You can combine fixed-format (both original and extended Factor 2) and free-format calculations within the same program, but the resulting code, although perfectly functional, may not look very good or be maintained easily by other programmers. Listing 4-6 shows a program segment that mixes use of RPG’s original format, the extended Factor 2 format, and free format in its calculations. As you can see, the result is a jumble of various types of source code that will take a maintenance programmer a while to make sense of.

Introducing Free-Format RPG IV, Part 3 - Figure 1 

Listing 4-6: Examples of mixing the original format, extended Factor 2, and free format

Now take a look at Listing 4-7. This version of the code shows how writing all your calculations in free format can improve the readability of your programs. The flow of control is clear, ample comments explain each key operation, and the code will be easier for another programmer to understand and modify when the need arises to do so.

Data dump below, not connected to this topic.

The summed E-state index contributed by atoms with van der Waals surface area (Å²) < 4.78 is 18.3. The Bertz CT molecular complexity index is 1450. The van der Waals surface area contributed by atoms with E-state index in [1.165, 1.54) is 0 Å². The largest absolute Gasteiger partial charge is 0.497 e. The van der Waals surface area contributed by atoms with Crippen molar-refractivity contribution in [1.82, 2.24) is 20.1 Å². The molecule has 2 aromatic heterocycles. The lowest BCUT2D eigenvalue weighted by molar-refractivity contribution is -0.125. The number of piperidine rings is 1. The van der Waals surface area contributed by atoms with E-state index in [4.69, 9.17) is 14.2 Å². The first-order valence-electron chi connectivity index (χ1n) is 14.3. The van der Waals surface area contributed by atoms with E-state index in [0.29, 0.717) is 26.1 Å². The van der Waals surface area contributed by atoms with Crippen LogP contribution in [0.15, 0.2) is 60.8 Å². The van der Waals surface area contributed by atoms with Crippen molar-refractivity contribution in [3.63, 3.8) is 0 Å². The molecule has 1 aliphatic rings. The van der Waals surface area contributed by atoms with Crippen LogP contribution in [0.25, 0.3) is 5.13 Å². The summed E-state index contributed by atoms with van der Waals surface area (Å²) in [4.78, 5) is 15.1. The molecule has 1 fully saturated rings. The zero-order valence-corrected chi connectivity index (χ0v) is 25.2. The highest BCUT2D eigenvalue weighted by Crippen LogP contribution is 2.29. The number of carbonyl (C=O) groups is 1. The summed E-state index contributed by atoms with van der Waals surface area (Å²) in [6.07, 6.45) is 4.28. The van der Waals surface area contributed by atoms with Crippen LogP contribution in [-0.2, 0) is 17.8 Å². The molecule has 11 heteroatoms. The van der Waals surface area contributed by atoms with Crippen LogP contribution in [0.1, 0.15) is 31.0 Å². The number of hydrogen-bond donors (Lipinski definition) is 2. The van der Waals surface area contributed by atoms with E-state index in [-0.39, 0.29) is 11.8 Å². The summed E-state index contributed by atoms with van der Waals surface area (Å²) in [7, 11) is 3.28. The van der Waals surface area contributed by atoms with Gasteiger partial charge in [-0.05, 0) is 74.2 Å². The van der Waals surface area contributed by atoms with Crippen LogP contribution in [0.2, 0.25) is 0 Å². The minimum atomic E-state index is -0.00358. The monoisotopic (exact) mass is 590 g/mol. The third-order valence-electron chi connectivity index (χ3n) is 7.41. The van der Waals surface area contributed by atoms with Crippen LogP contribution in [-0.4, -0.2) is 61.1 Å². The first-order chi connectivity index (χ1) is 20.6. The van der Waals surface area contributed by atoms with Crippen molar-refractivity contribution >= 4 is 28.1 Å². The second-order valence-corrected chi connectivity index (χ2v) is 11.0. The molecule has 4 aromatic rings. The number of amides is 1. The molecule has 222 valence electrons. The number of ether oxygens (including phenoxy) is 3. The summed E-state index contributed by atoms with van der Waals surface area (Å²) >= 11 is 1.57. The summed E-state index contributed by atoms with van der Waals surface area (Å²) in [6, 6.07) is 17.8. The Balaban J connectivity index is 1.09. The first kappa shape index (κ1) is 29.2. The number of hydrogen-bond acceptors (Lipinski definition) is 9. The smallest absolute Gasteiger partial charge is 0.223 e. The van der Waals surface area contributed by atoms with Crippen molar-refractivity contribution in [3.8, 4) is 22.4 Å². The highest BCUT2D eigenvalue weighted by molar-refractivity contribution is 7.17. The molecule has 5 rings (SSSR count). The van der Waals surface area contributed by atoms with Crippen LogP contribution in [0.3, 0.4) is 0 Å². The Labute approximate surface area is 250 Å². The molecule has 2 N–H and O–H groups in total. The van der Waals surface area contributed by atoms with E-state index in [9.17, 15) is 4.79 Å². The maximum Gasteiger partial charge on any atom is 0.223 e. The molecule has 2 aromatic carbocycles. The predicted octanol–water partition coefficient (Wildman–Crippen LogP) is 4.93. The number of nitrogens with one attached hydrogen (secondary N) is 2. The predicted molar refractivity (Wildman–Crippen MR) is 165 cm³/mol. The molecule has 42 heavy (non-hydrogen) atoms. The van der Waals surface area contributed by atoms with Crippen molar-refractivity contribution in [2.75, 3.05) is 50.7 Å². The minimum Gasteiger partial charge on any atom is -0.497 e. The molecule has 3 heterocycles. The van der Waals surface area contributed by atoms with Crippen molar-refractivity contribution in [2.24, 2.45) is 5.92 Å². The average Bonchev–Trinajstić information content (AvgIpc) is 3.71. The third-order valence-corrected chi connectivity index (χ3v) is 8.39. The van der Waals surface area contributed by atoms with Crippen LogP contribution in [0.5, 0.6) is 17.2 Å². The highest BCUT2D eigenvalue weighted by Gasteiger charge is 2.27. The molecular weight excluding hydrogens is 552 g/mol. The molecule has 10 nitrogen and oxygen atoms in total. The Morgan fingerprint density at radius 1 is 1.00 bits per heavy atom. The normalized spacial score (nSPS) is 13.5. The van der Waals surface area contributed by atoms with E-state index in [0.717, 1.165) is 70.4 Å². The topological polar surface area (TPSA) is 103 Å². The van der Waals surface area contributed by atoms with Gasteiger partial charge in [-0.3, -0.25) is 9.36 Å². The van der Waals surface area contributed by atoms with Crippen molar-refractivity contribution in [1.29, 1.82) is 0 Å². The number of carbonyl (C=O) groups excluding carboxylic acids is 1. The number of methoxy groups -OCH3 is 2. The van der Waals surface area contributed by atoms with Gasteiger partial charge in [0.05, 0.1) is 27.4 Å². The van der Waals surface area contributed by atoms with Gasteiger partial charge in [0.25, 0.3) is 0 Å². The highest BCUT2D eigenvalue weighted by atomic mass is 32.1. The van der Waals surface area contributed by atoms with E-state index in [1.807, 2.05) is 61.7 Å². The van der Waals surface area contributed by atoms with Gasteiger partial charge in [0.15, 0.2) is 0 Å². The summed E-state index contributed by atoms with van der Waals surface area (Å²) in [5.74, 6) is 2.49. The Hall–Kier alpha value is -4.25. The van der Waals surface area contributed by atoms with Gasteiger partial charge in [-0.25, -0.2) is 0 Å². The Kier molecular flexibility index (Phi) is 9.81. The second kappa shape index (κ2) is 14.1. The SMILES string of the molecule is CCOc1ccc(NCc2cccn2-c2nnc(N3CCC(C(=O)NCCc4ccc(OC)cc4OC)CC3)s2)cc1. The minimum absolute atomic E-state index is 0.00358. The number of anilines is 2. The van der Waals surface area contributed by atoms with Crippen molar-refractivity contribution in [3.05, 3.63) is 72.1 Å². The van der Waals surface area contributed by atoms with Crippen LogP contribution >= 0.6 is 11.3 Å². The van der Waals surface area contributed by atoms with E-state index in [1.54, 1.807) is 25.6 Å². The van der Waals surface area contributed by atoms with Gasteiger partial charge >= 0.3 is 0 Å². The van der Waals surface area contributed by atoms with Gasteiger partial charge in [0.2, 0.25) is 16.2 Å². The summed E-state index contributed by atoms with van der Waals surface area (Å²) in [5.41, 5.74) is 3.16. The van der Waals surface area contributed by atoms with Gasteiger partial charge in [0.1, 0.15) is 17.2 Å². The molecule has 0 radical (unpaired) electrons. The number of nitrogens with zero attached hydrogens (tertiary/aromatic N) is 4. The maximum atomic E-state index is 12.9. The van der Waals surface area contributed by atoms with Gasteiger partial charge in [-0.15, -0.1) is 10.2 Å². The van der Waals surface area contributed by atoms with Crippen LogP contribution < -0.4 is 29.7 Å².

Introducing Free-Format RPG IV, Part 3 - Figure 2 

Listing 4-7: Sample calculations using free format only

As you update old programs and write free-format code to your level of comfort, it is likely you will have some programs that mix fixed and free format. When considering free format, though, you must eventually decide whether to continue mixing formats or to adopt free format for all your calculations. I believe that the authors of the free-format RPG IV compiler anticipated this decision point and provided ample functionality entirely in free format. In effect, they wrote a compiler within a compiler. They could have separated the free-format capability from the other formats and come up with an entirely new language, but they didn’t—at least so far.